Social Justice and Music: Heshima Moja Works With Students On the Island

Photo+Courtesy+by+Duncan+Reed+%2718

Photo Courtesy by Duncan Reed '18

(Video Courtesy by Duncan Reed ’18)

Three weeks ago, musician and social justice educator Heshima Moja visited the Island as a residential artist. On Tuesday, October 4, Heshima launched his workshop series with an enlightening talk to the faculty about handling racism in the Loomis community. Then, on Wednesday, he hosted a discussion about systemic oppression with Loomis students. Heshima insisted that one must not completely destroy the present system or sugarcoat history; one must simply learn from it and grow, while refraining from marginalizing or offending others.

“He used this really great visual element [to illustrate his point],” said Ms. Parada, the Director of the Office of Diversity and Inclusion and an organizer of the discussion. “He compared [fighting systemic oppression] to building a house. If you tear down the old house completely and it starts to rain…well, then you’re stuck.”

Sydney Steward ’17, a senior who attended Mr. Heshima’s “self care” workshop on Thursday, said that she was enlightened by many cool and weird concepts in the activities. “He emphasized the fact that when you’re fighting so hard for something, you have to find time to breathe. With all those emotions in heated discussions, you usually lose sight of the positive aspects of the world and a clear mind,” said Sydney, “I walked out of the workshop feeling a lot less stressed. It’s cool to meet someone who just “gets” it.”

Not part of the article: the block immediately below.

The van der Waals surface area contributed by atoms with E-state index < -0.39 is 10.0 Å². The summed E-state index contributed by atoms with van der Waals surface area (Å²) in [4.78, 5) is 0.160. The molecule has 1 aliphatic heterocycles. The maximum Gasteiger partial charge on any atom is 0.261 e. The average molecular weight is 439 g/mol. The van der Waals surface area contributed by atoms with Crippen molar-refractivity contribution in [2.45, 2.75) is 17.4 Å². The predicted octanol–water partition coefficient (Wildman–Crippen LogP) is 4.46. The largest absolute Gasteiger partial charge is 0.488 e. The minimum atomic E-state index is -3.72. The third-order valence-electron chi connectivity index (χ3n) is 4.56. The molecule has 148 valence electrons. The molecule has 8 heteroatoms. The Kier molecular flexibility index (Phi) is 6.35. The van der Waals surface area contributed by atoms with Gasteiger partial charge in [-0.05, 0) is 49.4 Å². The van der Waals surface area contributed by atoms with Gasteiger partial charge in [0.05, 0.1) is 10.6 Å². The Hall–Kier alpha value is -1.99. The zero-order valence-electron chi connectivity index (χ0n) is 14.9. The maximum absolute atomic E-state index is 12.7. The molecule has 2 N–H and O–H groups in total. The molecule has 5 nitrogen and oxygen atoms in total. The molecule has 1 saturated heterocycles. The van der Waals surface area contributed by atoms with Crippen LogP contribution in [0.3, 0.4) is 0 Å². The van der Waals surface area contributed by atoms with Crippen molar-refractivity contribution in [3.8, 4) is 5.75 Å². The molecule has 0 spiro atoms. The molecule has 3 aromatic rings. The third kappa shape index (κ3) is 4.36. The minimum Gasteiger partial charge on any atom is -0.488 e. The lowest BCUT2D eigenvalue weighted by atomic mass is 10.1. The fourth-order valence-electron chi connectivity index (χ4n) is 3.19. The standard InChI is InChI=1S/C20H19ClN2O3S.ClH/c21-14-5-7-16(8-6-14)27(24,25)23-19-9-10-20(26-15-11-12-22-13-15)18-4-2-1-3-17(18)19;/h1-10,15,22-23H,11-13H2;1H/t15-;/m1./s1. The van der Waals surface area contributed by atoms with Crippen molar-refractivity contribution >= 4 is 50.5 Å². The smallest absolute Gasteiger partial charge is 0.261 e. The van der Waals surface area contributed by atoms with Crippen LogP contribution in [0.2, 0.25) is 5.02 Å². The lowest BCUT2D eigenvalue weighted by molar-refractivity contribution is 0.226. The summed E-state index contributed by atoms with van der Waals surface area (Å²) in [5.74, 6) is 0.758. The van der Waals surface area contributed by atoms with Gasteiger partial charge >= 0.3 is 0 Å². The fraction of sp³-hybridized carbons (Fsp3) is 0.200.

Besides his social justice workshops, Heshima engaged with music lovers on the Island through various programs sponsored by the Music Department. While his Latin jazz band, Ofrecimiento, delivered an incredible performance in Hubbard on Thursday night, Heshima worked with the Loomis Chaffee Chamber Singers on Friday on a piece called “Lift Every Voice and Sing,” which is widely known as the “black national anthem.”

“When Mr. Heshima asked us to scatter around the concert hall and sing our parts alone, I could feel the power of individual voices in the larger chorus of the civil rights movement, and empathize with these activists’ courage and despair,” said Lily Liu ’17, one of the Chamber Singers, who reflected on the exercise of having each singer stand alone, isolated from each other, and sing.

Observing the exercise, Mrs. Parada said, “Encouraging students to think about what it meant for these individuals to stand up and sing alone, even for those without that history or heritage, elevates [the piece] in terms of emotion and experience, and creates a much stronger feeling of empathy…That’s what makes a moment.” She praises Heshima for his ability to combine his personal experience, anecdotes, findings from hours of research with musical talent, eloquence, and passion, and devote them into educating and widening the perspectives of his audience.

“Heshima embodies some of the things that I feel are really crucial to bringing multiple perspectives into an issue, into the problem solving of that issue. When he brought his perspective into art and music, he really opens up windows to new ways of thinking,” concluded Mr. Parada.